Can Belto

On the art of singing and those who practice it…

KY opera opening night: Turiddu and Nedda Habemus!

Last night I attended Kentucky Opera’s opening night performance of Cavalleria Rusticana and Pagliacci presented at the Brown Theater in KY.  I must say that they have had an unqualified success with this perennial double bill.  Let the blood bath start.

The casting management at KY opera must be feeling pretty good about themselves. They have assembled a cast for both operas where there were few to no weak links, the conducting was solid and the orchestra playing was exceptionally good. From the opening notes of the Cavalleria prelude it was clear that Maestro Richard Buckley had a fantastic ensemble at his hands. The orchestra played with a beautiful and luscious sound, but never covered the singers. Tempos were generally solid and the action was moved forward with dramatic impulse and drive, yet it never felt like (as it has become the norm) “Let’s get this show finished before midnight so we do not have to pay over time.” A big bravo to all the members of the orchestra and also the chorus. The playing and the singing were exquisite, especially considering how the chorus was not a mass of people. Bravi.

Both operas were performed in a basic unit set (not uncommon given how both basically take place in a town square) with some alterations between them (the church from Cavalleria was gone to open up the piazza for the Pagliacci). I am sure this was a money saving device yet it didn’t feel and look like one. The same could be said for the costumes. The action was moved forward to what seemed like a period between the 20’s and 30’s, judging by the hair and the fashions. This allowed the chorus to not have to change costumes, but maybe add or remove a hat or an accessory. This was a very well played move by the designers. It gave continuity to the action and saved money at the same time.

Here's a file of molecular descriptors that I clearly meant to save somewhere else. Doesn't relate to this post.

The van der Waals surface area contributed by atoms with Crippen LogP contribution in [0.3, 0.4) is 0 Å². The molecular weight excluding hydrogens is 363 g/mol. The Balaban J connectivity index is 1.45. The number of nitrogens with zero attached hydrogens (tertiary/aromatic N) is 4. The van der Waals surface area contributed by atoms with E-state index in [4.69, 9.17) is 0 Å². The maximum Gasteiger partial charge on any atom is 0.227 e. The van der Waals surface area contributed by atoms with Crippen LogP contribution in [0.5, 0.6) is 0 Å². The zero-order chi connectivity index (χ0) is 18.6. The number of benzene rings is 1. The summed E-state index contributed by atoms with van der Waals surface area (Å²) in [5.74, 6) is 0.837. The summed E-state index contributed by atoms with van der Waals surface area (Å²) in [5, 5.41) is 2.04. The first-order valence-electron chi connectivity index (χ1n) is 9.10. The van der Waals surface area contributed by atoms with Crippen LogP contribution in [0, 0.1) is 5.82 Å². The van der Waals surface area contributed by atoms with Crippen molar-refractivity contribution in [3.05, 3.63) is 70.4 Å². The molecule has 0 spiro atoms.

Director Kristine McIntyre kept the hostilities basic. There were no big directorial gimmicks (thank God) and the action was blocked sensibly and with simplicity. That being said, I felt the Pagliacci was more successful than the Cavalleria. While the acting all around was pretty decent, I felt there were some misfires in the Cavalleria that robbed it from some of the impact that it can had. For example, in the very beginning, we see Lola come to the balcony to hear Turiddu’s serenade. Eventually, we saw at least 3 other females that were not Lola appear in the same balcony and we saw Alfio refer to his house as if it was somewhere in the distance. I just kept thinking, is that their house, a motel, or is Turiddu bringing Lola to spend the night? (You guessed it; Mamma Lucia’s tavern was downstairs). I am not sure if this was born out of necessity, given how small the Brown theater stage is, but once that balcony was tagged as the little slut’s balcony, it was hard to take how many other women had access to the house.